How the cases you choose affect the answers you get, revisited
External validity is a major challenge for experimental research. I offer a new perspective on this challenge, drawing on work on case studies and causal inference – the sort of material regularly covered in introductory methods courses in political science – to reflect on the use of experiments in the study of global development and poverty alleviation.
I argue that single experiments in this area are often essentially single case studies. They can offer important insights, but generalizing from them suffers from the same (well-established) problems of generalizing from all single case studies – especially in the absence of theoretically-informed attention to the selection of experimental sites.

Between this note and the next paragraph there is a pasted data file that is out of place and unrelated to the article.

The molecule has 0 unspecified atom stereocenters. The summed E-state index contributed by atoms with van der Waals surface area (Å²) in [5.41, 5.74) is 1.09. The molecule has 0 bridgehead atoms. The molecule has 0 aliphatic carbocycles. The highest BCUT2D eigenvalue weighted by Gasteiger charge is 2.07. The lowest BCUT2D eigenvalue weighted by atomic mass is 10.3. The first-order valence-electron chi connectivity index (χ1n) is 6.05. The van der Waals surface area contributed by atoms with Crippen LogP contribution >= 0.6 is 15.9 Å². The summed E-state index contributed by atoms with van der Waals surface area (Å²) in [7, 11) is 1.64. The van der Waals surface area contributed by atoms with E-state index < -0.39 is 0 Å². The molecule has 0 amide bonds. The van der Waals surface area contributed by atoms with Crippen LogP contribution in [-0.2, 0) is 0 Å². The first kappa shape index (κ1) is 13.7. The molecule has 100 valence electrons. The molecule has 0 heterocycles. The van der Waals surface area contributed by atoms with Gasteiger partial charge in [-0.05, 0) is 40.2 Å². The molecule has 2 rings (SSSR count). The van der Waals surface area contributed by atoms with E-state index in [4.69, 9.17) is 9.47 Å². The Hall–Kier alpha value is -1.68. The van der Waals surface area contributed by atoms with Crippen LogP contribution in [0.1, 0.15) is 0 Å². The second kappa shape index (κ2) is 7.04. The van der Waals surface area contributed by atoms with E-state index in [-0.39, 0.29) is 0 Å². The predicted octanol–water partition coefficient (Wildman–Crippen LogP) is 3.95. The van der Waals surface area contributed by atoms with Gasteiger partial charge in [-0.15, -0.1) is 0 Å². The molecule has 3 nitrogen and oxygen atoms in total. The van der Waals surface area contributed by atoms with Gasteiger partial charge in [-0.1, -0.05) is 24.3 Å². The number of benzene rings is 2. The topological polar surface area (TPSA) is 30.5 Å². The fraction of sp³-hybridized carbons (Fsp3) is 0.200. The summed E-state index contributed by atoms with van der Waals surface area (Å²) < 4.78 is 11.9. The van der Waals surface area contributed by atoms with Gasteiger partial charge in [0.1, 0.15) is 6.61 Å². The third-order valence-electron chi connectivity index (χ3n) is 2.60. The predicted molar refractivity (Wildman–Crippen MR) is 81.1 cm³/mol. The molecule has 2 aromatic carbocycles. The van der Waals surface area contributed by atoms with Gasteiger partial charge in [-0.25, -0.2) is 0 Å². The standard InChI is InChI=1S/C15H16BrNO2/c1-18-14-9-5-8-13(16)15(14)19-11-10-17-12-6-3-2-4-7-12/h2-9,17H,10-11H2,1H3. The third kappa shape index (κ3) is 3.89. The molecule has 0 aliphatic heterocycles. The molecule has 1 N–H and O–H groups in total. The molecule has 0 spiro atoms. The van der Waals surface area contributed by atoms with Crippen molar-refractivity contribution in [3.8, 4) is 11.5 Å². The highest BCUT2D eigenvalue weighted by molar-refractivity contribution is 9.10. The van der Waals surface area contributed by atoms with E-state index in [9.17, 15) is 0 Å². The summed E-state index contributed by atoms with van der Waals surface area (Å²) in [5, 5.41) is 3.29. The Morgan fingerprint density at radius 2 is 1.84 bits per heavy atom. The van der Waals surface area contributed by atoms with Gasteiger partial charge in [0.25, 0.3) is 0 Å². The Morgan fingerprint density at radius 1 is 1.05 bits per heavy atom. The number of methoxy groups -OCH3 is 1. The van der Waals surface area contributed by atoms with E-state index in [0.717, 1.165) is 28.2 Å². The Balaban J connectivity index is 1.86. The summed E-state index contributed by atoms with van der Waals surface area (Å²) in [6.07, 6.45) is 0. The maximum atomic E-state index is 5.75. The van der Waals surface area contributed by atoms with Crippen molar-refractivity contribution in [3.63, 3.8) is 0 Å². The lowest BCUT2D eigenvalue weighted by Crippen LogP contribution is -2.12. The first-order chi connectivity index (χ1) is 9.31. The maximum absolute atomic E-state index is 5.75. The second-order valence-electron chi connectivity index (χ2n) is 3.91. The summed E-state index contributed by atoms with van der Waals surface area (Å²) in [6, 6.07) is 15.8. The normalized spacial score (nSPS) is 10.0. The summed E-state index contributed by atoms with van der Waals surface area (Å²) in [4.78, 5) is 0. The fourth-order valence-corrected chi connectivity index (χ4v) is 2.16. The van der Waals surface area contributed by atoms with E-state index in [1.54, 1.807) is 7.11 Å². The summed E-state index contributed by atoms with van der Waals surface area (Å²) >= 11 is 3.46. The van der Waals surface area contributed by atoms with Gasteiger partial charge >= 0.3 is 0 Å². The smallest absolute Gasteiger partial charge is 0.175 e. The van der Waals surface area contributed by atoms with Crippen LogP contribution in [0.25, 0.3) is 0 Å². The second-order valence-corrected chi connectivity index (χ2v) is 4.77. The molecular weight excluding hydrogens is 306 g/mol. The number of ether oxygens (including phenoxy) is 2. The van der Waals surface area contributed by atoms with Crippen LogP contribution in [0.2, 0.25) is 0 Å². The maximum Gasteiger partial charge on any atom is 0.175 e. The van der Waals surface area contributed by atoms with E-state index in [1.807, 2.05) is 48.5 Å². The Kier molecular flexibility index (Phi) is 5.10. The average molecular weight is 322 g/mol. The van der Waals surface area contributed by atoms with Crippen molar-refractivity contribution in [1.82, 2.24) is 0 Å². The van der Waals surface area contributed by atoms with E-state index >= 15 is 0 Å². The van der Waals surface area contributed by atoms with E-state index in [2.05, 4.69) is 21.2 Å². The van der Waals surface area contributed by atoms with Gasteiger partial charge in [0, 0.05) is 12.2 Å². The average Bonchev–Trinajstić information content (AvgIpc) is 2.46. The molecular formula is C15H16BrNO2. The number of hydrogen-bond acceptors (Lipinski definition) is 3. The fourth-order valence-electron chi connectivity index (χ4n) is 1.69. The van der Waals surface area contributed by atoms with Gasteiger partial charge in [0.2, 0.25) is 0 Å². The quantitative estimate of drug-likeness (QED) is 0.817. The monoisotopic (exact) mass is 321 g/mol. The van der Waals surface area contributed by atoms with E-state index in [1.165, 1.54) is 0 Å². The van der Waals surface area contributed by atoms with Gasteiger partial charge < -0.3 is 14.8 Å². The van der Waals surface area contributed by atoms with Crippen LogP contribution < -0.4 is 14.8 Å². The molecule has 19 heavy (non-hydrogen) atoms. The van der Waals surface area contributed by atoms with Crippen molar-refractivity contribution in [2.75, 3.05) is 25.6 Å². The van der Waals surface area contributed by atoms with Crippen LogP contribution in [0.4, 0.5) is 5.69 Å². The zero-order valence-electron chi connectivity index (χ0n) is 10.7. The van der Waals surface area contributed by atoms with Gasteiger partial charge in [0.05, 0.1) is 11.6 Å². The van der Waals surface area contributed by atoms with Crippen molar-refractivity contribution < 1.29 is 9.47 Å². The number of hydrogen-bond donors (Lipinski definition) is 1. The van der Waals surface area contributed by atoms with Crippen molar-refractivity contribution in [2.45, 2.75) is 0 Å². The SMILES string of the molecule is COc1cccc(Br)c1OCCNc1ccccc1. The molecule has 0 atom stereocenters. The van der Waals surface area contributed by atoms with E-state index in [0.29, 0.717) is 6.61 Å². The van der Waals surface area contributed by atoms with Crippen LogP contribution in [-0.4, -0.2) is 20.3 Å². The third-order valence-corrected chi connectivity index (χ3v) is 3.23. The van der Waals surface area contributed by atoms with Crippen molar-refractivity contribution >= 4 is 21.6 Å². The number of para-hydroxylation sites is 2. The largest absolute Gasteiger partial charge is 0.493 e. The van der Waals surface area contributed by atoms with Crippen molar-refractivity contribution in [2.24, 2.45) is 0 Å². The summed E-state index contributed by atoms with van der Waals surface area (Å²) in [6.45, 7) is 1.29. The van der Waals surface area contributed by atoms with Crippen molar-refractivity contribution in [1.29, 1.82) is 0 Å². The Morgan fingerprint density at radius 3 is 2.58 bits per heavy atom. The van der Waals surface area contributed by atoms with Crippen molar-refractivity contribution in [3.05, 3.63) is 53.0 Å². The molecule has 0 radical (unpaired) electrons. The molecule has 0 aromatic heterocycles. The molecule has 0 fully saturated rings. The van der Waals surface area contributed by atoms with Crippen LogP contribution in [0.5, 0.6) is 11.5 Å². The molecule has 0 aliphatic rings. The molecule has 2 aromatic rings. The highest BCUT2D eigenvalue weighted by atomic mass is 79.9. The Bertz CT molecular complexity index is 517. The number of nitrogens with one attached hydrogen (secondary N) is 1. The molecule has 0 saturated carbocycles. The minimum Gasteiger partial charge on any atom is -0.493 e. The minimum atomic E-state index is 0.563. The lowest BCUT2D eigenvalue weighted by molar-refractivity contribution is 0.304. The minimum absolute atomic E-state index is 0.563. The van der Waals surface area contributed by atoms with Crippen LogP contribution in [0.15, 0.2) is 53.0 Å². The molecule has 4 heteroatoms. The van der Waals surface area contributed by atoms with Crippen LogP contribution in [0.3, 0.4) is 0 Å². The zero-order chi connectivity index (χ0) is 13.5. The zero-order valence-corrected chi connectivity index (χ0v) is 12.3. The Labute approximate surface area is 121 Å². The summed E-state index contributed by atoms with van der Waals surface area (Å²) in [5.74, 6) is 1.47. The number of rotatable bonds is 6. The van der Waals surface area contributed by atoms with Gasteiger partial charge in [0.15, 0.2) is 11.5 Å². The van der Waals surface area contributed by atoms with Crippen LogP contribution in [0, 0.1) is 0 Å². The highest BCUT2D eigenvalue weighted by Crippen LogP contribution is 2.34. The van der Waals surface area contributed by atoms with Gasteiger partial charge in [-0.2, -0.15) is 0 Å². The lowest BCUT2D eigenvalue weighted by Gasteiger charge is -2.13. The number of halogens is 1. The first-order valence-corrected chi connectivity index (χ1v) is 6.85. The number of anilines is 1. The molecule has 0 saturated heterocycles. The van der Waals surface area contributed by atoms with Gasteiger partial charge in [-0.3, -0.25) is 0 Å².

One way experimentalists have sought to improve external validity is through replication. I suggest a more promising approach is to combine experiments with case study and comparative methods to link selection of experimental “cases” to theory.